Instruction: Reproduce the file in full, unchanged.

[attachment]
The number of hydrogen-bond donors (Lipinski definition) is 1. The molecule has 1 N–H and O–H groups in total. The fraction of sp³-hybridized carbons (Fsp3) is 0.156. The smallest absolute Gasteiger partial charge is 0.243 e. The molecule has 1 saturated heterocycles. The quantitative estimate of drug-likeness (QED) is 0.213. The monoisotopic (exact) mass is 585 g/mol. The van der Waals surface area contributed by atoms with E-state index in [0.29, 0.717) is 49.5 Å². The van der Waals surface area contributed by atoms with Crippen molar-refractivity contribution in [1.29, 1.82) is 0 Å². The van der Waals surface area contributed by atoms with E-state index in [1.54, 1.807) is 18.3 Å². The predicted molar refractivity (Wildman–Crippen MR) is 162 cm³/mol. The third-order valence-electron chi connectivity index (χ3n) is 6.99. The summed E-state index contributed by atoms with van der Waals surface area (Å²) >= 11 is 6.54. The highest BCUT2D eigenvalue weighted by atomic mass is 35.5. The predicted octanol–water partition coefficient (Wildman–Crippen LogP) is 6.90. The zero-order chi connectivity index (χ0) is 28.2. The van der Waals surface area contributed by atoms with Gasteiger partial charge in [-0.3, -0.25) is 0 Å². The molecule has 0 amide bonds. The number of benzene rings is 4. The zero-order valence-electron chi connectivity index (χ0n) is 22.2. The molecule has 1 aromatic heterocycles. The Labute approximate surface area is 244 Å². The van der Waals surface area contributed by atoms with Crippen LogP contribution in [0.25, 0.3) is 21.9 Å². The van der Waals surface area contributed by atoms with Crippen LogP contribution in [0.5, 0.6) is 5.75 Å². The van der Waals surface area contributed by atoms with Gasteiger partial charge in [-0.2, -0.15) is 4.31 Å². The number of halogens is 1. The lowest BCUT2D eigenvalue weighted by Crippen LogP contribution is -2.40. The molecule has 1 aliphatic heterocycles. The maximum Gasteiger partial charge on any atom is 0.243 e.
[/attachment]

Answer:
The number of hydrogen-bond donors (Lipinski definition) is 1. The molecule has 1 N–H and O–H groups in total. The fraction of sp³-hybridized carbons (Fsp3) is 0.156. The smallest absolute Gasteiger partial charge is 0.243 e. The molecule has 1 saturated heterocycles. The quantitative estimate of drug-likeness (QED) is 0.213. The monoisotopic (exact) mass is 585 g/mol. The van der Waals surface area contributed by atoms with E-state index in [0.29, 0.717) is 49.5 Å². The van der Waals surface area contributed by atoms with Crippen molar-refractivity contribution in [1.29, 1.82) is 0 Å². The van der Waals surface area contributed by atoms with E-state index in [1.54, 1.807) is 18.3 Å². The predicted molar refractivity (Wildman–Crippen MR) is 162 cm³/mol. The third-order valence-electron chi connectivity index (χ3n) is 6.99. The summed E-state index contributed by atoms with van der Waals surface area (Å²) >= 11 is 6.54. The highest BCUT2D eigenvalue weighted by atomic mass is 35.5. The predicted octanol–water partition coefficient (Wildman–Crippen LogP) is 6.90. The zero-order chi connectivity index (χ0) is 28.2. The van der Waals surface area contributed by atoms with Gasteiger partial charge in [-0.3, -0.25) is 0 Å². The molecule has 0 amide bonds. The number of benzene rings is 4. The zero-order valence-electron chi connectivity index (χ0n) is 22.2. The molecule has 1 aromatic heterocycles. The Labute approximate surface area is 244 Å². The van der Waals surface area contributed by atoms with Crippen LogP contribution in [0.25, 0.3) is 21.9 Å². The van der Waals surface area contributed by atoms with Crippen LogP contribution in [0.5, 0.6) is 5.75 Å². The van der Waals surface area contributed by atoms with Gasteiger partial charge in [-0.2, -0.15) is 4.31 Å². The number of halogens is 1. The lowest BCUT2D eigenvalue weighted by Crippen LogP contribution is -2.40. The molecule has 1 aliphatic heterocycles. The maximum Gasteiger partial charge on any atom is 0.243 e.